Being relatively close to help in the event that your trip goes sour is useful, too. “How far away are you from ranger stations? Are you bringing a Garmin or emergency device with you? How close are you to a clinic? Those things are important to know as you head into the backcountry,” says Ray. So maybe don’t drive 20 miles down a dirt road in the middle of nowhere for your first trip.
There are other things that are good to know about ahead of time: a lean-to (a three-sided shelter some backcountry campsites have) may be helpful if weather conditions change and you need extra shelter; bear locker or bear hangs make it easier to safely store your food; established campsites can help prevent you from impacting fragile ecosystems. You can generally find all of this info and more online.
Then there are preferences, like having a fire ring, picnic table, or bathroom. “The first daunting thing for most backcountry trips for people is ‘where do you go to the bathroom?’” Ray says.
Even though you may not be able to find a hike that ticks every single one of your boxes, “for a first-time backpacker in the backcountry, you should look for the most amenities possible,” Ray explains. And then once you have some experience under your belt, as Broadhurst says, “Eventually you just have to kind of go for it.” Be safe, be smart, but be willing to push yourself a little.
Here are a few great beginner backpacking trips with these expert recommendations in mind.
Shi Shi Beach, Washington
At only 8 miles round trip and 200 feet of elevation gain, Shi Shi Beach won't leave your glutes burning for days after your hike. It will, however, give you some of the most sought-after views on the Washington coast. You’ll need to get the required permits, but there are backcountry toilets and fire rings to look forward to. You’ll need to rent or buy a bear can and bring your own water or filtration system.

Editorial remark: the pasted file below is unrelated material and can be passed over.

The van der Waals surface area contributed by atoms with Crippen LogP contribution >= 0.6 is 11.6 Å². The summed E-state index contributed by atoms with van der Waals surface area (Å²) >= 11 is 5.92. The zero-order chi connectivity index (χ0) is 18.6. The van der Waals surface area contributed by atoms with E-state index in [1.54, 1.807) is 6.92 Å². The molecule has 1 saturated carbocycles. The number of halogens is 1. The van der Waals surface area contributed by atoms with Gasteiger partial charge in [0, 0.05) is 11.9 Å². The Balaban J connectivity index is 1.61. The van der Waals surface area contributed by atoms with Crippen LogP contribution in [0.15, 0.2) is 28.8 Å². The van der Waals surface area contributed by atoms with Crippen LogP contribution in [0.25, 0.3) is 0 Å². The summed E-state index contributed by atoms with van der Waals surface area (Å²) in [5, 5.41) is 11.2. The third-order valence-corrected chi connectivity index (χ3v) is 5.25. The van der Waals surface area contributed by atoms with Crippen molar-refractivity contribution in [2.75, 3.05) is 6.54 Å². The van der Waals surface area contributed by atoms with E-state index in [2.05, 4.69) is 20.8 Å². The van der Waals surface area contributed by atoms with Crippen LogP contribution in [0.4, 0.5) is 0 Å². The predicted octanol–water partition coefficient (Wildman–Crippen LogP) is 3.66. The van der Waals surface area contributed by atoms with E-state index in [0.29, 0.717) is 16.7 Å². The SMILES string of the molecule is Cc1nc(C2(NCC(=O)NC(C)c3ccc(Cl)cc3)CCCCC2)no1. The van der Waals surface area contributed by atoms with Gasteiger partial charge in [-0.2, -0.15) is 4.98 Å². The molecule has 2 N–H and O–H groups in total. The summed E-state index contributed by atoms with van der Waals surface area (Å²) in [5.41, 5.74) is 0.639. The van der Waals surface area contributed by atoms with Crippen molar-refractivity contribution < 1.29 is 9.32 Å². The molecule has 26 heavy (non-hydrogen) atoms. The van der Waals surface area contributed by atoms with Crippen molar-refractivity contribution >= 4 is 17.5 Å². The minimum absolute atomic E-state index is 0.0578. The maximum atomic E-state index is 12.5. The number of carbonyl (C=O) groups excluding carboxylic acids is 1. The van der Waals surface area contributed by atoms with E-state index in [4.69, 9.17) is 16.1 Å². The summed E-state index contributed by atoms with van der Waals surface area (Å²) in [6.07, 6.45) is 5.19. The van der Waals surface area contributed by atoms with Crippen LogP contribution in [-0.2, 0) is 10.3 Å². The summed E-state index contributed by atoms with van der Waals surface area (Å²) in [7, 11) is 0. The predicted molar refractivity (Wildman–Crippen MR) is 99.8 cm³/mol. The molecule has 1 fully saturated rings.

Clatsop Loop Hike, Oregon
Want to skip a tent? This 3-mile loop with a 700 foot elevation gain wanders through lush Oregon forest and ends at three cabins with bunk-style beds. There are toilets and a fire ring, too, though you’ll need to pack in your own firewood.
Pictured Rocks National Lakeshore, Michigan
With 20 different campsite options spaced out between 2-5 miles, the Pictured Rocks National Lakeshore along Lake Superior is great for novices. You’ll need to choose your campsite in advance, and the backcountry sites don’t have potable water or bathrooms, but there are plentiful water sources for purification. Bear lockers are provided to store your food.
Aravaipa Canyon, Arizona
Get the best of desert hiking at Aravaipa Canyon in Arizona, which wanders through the cool waters of Aravaipa Creek (yes, your feet will get wet) . You’ll find flat, sandy spots for a tent just a couple of miles in and on throughout the canyon. Permits are required, and there aren’t any toilets, designated campsites, or fires allowed, but you’ll never be wanting for water to filter.
But remember: You don’t have to do it by yourself
Totally overwhelmed? There’s zero shame in taking a guided backpacking trip, like the ones Broadhurst and Ray work for, or reaching out to a more experienced friend to help you get out on an overnight for the first time. Also look for local hiking MeetUps or Facebook groups who take on new backpackers or can recommend good trails for beginners.
Good luck, and happy trails.